Bridgeton Landfill

TO US Senator Claire McCaskill


DATE March 20, 2016


Bridgeton landfill’s fire puts marginalized communities at risk of both severe chronic and acute health effects. The fire’s significant potential to reach illegally disposed of nuclear waste acutely endangers the surrounding community to a possible radioactive smoke plume. The landfill’s lack of safeguards chronically exposes the community every day to carcinogens leading to a high rare illness rate. Despite significant community activism, local government failed to sustainably solve to the landfill fire. My research argues that removing the irradiated waste and building a landfill cap best safeguard public health.


The fire within the landfill risks hitting irradiated refuse creating a nuclear plume.

  • Ali Abedini contends that the fire bypassed the defensive gas interceptor wells and is moving towards the irradiated waste1.
  • Tony Sperling and Thalhamer contend that Republic service’s negligent “aggressive over-extracting” of landfill gas, and inadequate soil coverage created the fire2.
  • Thalhamer argued that the landfill fire potential to reach the irradiated zone “was “foreseeable,” “preventable,” “catastrophic,” and might cause nuclear fallout2.


The landfill has few safeguards against public exposure despite high risk to water supplies.

  • Bridgeton Landfill lacks both a covered top and clay lining separating the landfill from groundwater3. Only a chain-linked fence separates the landfill from the community3.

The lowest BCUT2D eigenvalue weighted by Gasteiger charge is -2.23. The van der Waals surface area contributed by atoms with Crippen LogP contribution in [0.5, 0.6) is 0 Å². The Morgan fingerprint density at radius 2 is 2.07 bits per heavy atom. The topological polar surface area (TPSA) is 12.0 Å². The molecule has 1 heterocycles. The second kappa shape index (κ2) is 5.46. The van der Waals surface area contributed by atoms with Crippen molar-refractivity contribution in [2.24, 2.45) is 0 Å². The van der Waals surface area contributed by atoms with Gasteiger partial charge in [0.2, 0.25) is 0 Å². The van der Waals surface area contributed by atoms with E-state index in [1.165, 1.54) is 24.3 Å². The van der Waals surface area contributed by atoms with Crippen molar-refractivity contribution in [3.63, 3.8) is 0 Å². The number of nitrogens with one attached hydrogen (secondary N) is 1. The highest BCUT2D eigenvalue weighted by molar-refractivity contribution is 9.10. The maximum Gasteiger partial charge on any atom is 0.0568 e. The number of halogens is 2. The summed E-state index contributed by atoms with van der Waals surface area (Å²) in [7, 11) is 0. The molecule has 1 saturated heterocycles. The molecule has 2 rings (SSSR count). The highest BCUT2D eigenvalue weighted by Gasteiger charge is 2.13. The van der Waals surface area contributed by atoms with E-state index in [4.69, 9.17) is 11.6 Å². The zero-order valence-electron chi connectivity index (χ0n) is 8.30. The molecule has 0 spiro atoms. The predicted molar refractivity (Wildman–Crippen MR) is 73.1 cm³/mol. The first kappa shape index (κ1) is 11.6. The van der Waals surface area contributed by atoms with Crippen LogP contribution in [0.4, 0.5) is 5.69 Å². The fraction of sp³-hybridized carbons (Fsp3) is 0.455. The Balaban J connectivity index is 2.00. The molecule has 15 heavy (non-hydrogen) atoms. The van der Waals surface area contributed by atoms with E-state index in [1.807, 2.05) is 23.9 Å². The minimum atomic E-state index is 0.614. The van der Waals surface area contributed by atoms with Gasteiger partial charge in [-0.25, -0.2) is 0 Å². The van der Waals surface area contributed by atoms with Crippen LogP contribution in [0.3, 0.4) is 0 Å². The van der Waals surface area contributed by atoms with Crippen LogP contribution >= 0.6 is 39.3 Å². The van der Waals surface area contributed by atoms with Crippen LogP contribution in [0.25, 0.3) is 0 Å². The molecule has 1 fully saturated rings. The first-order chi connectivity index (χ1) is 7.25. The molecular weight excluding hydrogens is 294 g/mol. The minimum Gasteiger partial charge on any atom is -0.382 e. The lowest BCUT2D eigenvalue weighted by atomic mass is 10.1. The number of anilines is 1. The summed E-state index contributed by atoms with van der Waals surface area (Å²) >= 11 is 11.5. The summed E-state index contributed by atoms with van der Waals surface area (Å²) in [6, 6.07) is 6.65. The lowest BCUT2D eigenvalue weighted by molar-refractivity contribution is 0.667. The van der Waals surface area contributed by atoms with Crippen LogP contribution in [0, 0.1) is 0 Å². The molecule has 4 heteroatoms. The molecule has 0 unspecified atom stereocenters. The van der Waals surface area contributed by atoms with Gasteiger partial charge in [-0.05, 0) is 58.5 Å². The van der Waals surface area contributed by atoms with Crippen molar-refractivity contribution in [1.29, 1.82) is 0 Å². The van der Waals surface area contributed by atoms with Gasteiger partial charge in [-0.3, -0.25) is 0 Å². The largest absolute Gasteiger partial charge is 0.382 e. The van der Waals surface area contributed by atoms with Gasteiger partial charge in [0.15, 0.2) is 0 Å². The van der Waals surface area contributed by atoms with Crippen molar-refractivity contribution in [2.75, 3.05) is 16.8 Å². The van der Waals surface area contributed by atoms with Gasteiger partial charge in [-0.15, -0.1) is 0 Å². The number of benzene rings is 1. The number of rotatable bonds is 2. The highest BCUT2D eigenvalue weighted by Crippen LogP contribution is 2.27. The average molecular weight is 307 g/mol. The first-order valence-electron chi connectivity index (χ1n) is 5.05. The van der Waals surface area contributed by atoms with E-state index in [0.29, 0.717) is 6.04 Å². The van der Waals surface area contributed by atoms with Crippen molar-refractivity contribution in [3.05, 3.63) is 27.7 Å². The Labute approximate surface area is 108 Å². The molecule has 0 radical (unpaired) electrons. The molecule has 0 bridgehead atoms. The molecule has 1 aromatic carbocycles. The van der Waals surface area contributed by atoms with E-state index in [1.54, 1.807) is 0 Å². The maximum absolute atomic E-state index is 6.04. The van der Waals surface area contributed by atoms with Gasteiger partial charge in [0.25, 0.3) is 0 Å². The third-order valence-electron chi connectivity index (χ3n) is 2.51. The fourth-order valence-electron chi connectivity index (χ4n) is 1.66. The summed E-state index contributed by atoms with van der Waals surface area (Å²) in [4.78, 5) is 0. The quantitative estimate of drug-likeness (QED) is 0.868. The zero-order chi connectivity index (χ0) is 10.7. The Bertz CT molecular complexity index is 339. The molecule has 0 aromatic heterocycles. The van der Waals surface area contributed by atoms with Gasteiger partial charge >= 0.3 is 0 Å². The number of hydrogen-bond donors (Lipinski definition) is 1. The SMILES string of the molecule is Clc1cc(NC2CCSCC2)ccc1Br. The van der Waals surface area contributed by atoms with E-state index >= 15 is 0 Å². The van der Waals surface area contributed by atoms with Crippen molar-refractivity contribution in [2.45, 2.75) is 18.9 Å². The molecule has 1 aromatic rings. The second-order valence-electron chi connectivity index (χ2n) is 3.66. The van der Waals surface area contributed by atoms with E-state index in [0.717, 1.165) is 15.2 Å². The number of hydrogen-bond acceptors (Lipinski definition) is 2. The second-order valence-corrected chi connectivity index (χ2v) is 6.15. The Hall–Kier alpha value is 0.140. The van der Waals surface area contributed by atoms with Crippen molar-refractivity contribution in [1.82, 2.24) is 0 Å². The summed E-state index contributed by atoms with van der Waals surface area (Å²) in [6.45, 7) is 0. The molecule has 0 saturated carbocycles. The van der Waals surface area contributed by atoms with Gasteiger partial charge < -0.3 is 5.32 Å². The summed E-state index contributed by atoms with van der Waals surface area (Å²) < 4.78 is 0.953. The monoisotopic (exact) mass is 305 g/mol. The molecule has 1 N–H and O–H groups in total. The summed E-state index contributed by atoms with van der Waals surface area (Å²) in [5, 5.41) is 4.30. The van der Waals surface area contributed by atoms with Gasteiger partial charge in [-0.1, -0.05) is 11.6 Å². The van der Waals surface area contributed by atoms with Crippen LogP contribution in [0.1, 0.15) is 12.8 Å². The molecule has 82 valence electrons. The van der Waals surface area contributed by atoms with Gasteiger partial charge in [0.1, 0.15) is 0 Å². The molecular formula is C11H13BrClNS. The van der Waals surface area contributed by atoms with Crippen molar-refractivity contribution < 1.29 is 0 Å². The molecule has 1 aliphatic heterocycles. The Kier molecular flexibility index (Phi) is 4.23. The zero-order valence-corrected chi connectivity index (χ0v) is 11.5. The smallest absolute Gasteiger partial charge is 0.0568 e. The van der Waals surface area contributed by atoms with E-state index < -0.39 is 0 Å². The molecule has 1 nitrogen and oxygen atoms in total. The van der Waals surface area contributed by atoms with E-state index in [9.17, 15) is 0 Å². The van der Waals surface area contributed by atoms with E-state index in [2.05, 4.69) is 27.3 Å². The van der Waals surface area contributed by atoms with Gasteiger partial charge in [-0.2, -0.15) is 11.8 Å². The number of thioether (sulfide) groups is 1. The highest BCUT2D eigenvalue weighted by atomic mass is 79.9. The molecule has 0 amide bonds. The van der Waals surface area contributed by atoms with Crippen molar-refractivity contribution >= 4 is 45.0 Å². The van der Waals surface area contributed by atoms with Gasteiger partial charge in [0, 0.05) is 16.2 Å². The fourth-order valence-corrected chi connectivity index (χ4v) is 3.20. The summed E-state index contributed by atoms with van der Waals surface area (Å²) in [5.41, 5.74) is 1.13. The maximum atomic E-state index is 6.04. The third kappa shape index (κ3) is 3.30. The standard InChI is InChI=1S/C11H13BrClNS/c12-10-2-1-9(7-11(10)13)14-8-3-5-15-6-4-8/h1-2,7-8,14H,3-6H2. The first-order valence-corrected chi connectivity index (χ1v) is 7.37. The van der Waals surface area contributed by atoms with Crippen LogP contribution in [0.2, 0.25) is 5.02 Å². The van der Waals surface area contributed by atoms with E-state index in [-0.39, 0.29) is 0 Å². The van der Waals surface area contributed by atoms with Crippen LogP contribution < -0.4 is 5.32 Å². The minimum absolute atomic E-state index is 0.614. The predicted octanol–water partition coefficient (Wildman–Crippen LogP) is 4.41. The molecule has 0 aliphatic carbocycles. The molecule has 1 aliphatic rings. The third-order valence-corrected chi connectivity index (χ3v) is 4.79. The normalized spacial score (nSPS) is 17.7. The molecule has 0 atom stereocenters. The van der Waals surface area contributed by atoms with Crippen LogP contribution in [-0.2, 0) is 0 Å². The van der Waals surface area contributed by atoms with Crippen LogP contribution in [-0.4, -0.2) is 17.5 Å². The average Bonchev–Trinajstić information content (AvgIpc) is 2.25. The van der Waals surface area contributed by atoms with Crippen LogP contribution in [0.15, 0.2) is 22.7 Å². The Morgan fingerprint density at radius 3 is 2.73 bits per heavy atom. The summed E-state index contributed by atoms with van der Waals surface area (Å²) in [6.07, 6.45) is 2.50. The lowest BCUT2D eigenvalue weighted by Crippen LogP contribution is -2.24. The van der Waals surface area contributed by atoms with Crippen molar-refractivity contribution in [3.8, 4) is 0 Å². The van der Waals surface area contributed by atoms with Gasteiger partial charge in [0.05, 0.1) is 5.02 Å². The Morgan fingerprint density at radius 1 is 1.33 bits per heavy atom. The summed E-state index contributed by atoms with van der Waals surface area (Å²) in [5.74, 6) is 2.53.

• Robert Criss, a WASHU geochemist, argues that the landfill’s high risk of earthquakes, flooding, liquefaction, and groundwater leaching makes it a bad site to store nuclear waste4.
  • The landfill lies on Missouri’s water basin and sits eight miles downstream of 300,000 people’s main water reservoir4.

Landfill waste spills into the surrounding community exposing them to unknown carcinogens.

  • No organization has comprehensively surveyed the landfill’s chemicals3.
  • Joel Burken and Shoaib Usman found “radiological and organic contamination” in trees surrounding the landfill5 .
  • The Missouri Geological Survey found benzene, acetone, butanone, and radium in groundwater outside the landfill that they linked back to the landfill’s leachate1.
  • Republic services violated state law by emitting sulfur dioxide beyond state regulations; sulfur dioxide has been linked to respiratory illness, bronchoconstriction and asthma3.
  • AG Koster accused Republic Services of “poisoning its neighbors’ groundwater and vegetation1.”

The community surrounding the landfill has higher rates of rare illnesses.

  • County health officials have inadequately measured the landfill’s effects on public health6.
  • A 2014 Missouri Department of Health study concluded that the two zip codes near the landfill had a significantly higher rate of rare childhood brain cancers3.The surrounding community suffers from higher rates of thyroid cancer, breast cancer, colon, prostate and bladder cancer7.
  • Missouri’s Department of Natural Resources warned citizen with chronic respiratory diseases to limit time outdoors due to high levels of benzene and hydrogen sulfide in the air4.
  • Environmental risks have an interactive effect on the poverty related health problems. The community’s low socioeconomic status leads to higher illness rates, but also a lower illness reporting rates due to a lack of insurance.